Computer Science Research Gender Gap Won’t Close for 100 Years

SAN FRANCISCO — Women will not reach parity with men in writing published computer science research in this century if current trends hold, according to a study released on Friday.

The enduring gender gap is most likely a reflection of the low number of women now in computer science, said researchers at the Allen Institute for Artificial Intelligence, a research lab in Seattle that produced the study. It could also reflect, in part, a male bias in the community of editors who manage scientific journals and conferences.

Big technology companies are facing increasing pressure to address workplace issues like sexual harassment and a lack of representation by women as well as minorities among technical employees.

The increasing reliance on computer algorithms in areas as varied as hiring and artificial intelligence has also led to concerns that the tech industry’s dominantly white and male work forces are building biases into the technology underlying those systems.

The Allen Institute study analyzed more than 2.87 million computer science papers published between 1970 and 2018, using first names as a proxy for the gender of each author. The method is not perfect — and it does not consider transgender authors — but it gives a statistical indication of where the field is headed.

In 2018, the number of male authors in the collection of computer science papers was about 475,000 compared with 175,000 women.

The researchers tracked the change in the percentage of female authors each year and used that information to statistically predict future changes. There is a wide range of possibilities. The most realistic possibility is gender parity in 2137. But there is a chance parity will never be reached, the researchers said.

Other science fields fared better. In biomedicine, for example, gender parity is forecast to arrive around 2048, according to the study. About 27 percent of researchers in computer science are women, versus 38 percent in biomedicine, according to the study.

While the study focused on research published in academic journals, the trends may apply to the technology industry as well as academia. Companies like Google, Facebook and Microsoft that are working on A.I. are publishing much of their most important research in the same journals as academics.

Academia is also where the next generation of tech workers is taught.

“This definitely affects the field as a whole,” said Lucy Lu Wang, a researcher with the Allen Institute. “When there is a lack of leadership in computer science departments, it affects the number of women students who are trained and the number that enter the computer science industry.”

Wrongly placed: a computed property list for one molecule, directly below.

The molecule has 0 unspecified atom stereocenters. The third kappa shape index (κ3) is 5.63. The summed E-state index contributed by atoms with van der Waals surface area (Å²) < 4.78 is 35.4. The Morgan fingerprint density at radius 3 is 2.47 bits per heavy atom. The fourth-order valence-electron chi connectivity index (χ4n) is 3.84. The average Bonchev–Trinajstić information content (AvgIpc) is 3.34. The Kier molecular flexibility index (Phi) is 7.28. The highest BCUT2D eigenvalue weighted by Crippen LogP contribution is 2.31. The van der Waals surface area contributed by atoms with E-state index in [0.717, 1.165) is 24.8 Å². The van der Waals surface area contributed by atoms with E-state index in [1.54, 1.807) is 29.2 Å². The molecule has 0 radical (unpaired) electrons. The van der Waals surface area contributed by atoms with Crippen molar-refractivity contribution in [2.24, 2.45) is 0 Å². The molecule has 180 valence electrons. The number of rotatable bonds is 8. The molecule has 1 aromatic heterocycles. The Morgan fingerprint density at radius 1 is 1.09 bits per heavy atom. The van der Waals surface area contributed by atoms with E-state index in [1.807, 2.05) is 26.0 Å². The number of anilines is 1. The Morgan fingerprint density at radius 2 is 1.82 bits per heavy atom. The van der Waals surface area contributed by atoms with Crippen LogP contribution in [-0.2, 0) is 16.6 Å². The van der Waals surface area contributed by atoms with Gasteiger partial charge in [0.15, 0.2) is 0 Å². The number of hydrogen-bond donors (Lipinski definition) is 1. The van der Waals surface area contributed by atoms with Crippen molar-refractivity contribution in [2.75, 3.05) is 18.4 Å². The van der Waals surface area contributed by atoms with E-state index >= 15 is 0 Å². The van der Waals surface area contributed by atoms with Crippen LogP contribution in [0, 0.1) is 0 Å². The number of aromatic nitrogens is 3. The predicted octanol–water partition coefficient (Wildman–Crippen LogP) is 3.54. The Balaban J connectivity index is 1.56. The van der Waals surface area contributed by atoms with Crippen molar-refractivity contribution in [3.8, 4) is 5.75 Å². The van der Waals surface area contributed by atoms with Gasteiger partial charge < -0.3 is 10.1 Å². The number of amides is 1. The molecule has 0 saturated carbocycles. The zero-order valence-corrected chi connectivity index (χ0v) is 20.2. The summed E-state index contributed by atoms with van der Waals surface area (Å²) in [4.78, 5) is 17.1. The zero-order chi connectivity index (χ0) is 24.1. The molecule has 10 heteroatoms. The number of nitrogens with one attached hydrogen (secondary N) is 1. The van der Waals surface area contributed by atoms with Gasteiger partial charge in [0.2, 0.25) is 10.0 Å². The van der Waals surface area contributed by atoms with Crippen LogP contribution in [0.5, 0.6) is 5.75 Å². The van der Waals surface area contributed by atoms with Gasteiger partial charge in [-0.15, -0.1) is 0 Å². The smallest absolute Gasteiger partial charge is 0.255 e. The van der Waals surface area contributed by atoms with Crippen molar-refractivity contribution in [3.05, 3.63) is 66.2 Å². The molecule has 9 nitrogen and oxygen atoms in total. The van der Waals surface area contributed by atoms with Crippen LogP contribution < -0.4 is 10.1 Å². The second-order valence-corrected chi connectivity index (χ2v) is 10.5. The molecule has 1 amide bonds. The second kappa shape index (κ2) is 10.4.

The study also indicated that men are growing less likely to collaborate with female researchers — a particularly worrying trend in a field where women have long felt unwelcome and because studies have shown that diverse teams can produce better research.

Compiled by Ms. Lu and several other researchers at the Allen Institute, the study is in line with similar research published by academics in Australia and Canada. While gender parity is relatively near in many of the life sciences, these studies showed, it remains at least a century away in physics and mathematics.

“We were hoping for a positive result, because we all had the sense that the number of women authors was growing,” said Oren Etzioni, the former University of Washington professor who oversees the Allen Institute. “But the results were, frankly, shocking.”

Other research has shown that women are less likely to enter computer science — and stick with it — if they don’t have female role models, mentors and collaborators.

“There is a problem with retention,” said Jamie Lundine, a researcher at the Institute of Feminist and Gender Studies at the University of Ottawa. “Even when women are choosing computer science, they can end up in school and work environments that are inhospitable.”

Many artificial intelligence technologies, like face-recognition services and conversational systems, are designed to learn from large amounts of data, such as thousands of photos of faces. The biases of researchers can easily be introduced into the technology, reinforcing the importance of diversity among the people working on it.

“This is a problem not just when it comes to choosing the data, but when it comes to choosing the projects we want to tackle,” Ms. Wang said.

The Allen Institute study adds to a mounting collection of research pointing to the challenges women face in tech. A recent study of researchers exploring “natural language understanding” — the A.I. field that involves conversational systems and related technologies — shows that women are less likely to reach leadership positions in the field.

“There is still a glass ceiling,” said Natalie Schluter, a professor at IT University in Denmark who specializes in natural language understanding and the author of the study.

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